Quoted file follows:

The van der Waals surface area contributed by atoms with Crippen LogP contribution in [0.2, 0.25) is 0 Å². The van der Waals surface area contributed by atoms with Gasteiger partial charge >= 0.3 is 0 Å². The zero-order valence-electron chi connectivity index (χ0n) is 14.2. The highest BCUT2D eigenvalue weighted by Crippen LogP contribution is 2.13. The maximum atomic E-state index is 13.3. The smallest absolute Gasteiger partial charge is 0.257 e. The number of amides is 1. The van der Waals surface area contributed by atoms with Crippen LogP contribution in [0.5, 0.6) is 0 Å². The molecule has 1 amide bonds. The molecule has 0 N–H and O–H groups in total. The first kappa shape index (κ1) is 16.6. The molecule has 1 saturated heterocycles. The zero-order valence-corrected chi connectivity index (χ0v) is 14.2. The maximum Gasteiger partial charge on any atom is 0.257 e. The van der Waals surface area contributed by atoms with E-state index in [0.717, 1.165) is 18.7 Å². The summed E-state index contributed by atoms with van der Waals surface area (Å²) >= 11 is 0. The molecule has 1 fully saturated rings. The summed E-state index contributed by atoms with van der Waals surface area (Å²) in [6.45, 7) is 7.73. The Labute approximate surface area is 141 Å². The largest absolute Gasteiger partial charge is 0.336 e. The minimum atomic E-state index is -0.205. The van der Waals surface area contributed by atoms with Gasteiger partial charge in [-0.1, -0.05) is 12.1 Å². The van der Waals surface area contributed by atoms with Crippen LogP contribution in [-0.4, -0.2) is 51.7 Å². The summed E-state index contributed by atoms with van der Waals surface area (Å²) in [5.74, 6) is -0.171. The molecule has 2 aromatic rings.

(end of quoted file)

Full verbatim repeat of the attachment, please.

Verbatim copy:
The van der Waals surface area contributed by atoms with Crippen LogP contribution in [0.2, 0.25) is 0 Å². The van der Waals surface area contributed by atoms with Gasteiger partial charge >= 0.3 is 0 Å². The zero-order valence-electron chi connectivity index (χ0n) is 14.2. The highest BCUT2D eigenvalue weighted by Crippen LogP contribution is 2.13. The maximum atomic E-state index is 13.3. The smallest absolute Gasteiger partial charge is 0.257 e. The number of amides is 1. The van der Waals surface area contributed by atoms with Crippen LogP contribution in [0.5, 0.6) is 0 Å². The molecule has 1 amide bonds. The molecule has 0 N–H and O–H groups in total. The first kappa shape index (κ1) is 16.6. The molecule has 1 saturated heterocycles. The zero-order valence-corrected chi connectivity index (χ0v) is 14.2. The maximum Gasteiger partial charge on any atom is 0.257 e. The van der Waals surface area contributed by atoms with E-state index in [0.717, 1.165) is 18.7 Å². The summed E-state index contributed by atoms with van der Waals surface area (Å²) >= 11 is 0. The molecule has 1 fully saturated rings. The summed E-state index contributed by atoms with van der Waals surface area (Å²) in [6.45, 7) is 7.73. The Labute approximate surface area is 141 Å². The largest absolute Gasteiger partial charge is 0.336 e. The minimum atomic E-state index is -0.205. The van der Waals surface area contributed by atoms with Gasteiger partial charge in [-0.1, -0.05) is 12.1 Å². The van der Waals surface area contributed by atoms with Crippen LogP contribution in [-0.4, -0.2) is 51.7 Å². The summed E-state index contributed by atoms with van der Waals surface area (Å²) in [5.74, 6) is -0.171. The molecule has 2 aromatic rings.